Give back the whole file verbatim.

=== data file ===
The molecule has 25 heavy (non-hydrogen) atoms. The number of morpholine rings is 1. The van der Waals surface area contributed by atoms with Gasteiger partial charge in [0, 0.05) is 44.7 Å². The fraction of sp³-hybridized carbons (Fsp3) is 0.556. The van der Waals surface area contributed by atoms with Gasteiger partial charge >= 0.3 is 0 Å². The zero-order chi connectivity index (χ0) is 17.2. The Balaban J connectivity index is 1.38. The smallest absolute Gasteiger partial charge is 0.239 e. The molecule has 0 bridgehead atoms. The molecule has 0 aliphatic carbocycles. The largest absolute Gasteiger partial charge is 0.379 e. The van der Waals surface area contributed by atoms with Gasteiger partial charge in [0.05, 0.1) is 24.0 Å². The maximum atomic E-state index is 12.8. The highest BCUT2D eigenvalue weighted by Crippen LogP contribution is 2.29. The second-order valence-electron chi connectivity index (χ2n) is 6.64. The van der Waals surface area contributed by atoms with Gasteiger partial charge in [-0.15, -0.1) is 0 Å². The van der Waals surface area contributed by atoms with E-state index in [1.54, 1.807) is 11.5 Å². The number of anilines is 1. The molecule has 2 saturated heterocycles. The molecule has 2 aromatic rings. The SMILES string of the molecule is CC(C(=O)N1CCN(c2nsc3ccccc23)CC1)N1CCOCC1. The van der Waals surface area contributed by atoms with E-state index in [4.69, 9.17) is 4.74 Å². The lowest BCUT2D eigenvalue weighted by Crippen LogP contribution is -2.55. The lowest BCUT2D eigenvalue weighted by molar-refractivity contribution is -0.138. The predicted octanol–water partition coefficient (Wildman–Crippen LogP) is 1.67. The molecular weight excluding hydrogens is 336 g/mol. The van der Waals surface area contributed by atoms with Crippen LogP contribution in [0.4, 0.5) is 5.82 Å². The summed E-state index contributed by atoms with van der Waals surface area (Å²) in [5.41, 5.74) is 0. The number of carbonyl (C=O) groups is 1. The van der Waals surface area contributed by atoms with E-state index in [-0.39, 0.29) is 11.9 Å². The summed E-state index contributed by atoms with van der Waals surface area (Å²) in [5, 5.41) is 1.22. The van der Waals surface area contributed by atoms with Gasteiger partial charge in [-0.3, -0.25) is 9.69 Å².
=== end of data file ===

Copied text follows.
The molecule has 25 heavy (non-hydrogen) atoms. The number of morpholine rings is 1. The van der Waals surface area contributed by atoms with Gasteiger partial charge in [0, 0.05) is 44.7 Å². The fraction of sp³-hybridized carbons (Fsp3) is 0.556. The van der Waals surface area contributed by atoms with Gasteiger partial charge >= 0.3 is 0 Å². The zero-order chi connectivity index (χ0) is 17.2. The Balaban J connectivity index is 1.38. The smallest absolute Gasteiger partial charge is 0.239 e. The molecule has 0 bridgehead atoms. The molecule has 0 aliphatic carbocycles. The largest absolute Gasteiger partial charge is 0.379 e. The van der Waals surface area contributed by atoms with Gasteiger partial charge in [0.05, 0.1) is 24.0 Å². The maximum atomic E-state index is 12.8. The highest BCUT2D eigenvalue weighted by Crippen LogP contribution is 2.29. The second-order valence-electron chi connectivity index (χ2n) is 6.64. The van der Waals surface area contributed by atoms with Gasteiger partial charge in [-0.15, -0.1) is 0 Å². The van der Waals surface area contributed by atoms with E-state index in [1.54, 1.807) is 11.5 Å². The number of anilines is 1. The molecule has 2 saturated heterocycles. The molecule has 2 aromatic rings. The SMILES string of the molecule is CC(C(=O)N1CCN(c2nsc3ccccc23)CC1)N1CCOCC1. The van der Waals surface area contributed by atoms with E-state index in [4.69, 9.17) is 4.74 Å². The lowest BCUT2D eigenvalue weighted by Crippen LogP contribution is -2.55. The lowest BCUT2D eigenvalue weighted by molar-refractivity contribution is -0.138. The predicted octanol–water partition coefficient (Wildman–Crippen LogP) is 1.67. The molecular weight excluding hydrogens is 336 g/mol. The van der Waals surface area contributed by atoms with Crippen LogP contribution in [0.4, 0.5) is 5.82 Å². The summed E-state index contributed by atoms with van der Waals surface area (Å²) in [5.41, 5.74) is 0. The number of carbonyl (C=O) groups is 1. The van der Waals surface area contributed by atoms with E-state index in [-0.39, 0.29) is 11.9 Å². The summed E-state index contributed by atoms with van der Waals surface area (Å²) in [5, 5.41) is 1.22. The van der Waals surface area contributed by atoms with Gasteiger partial charge in [-0.3, -0.25) is 9.69 Å².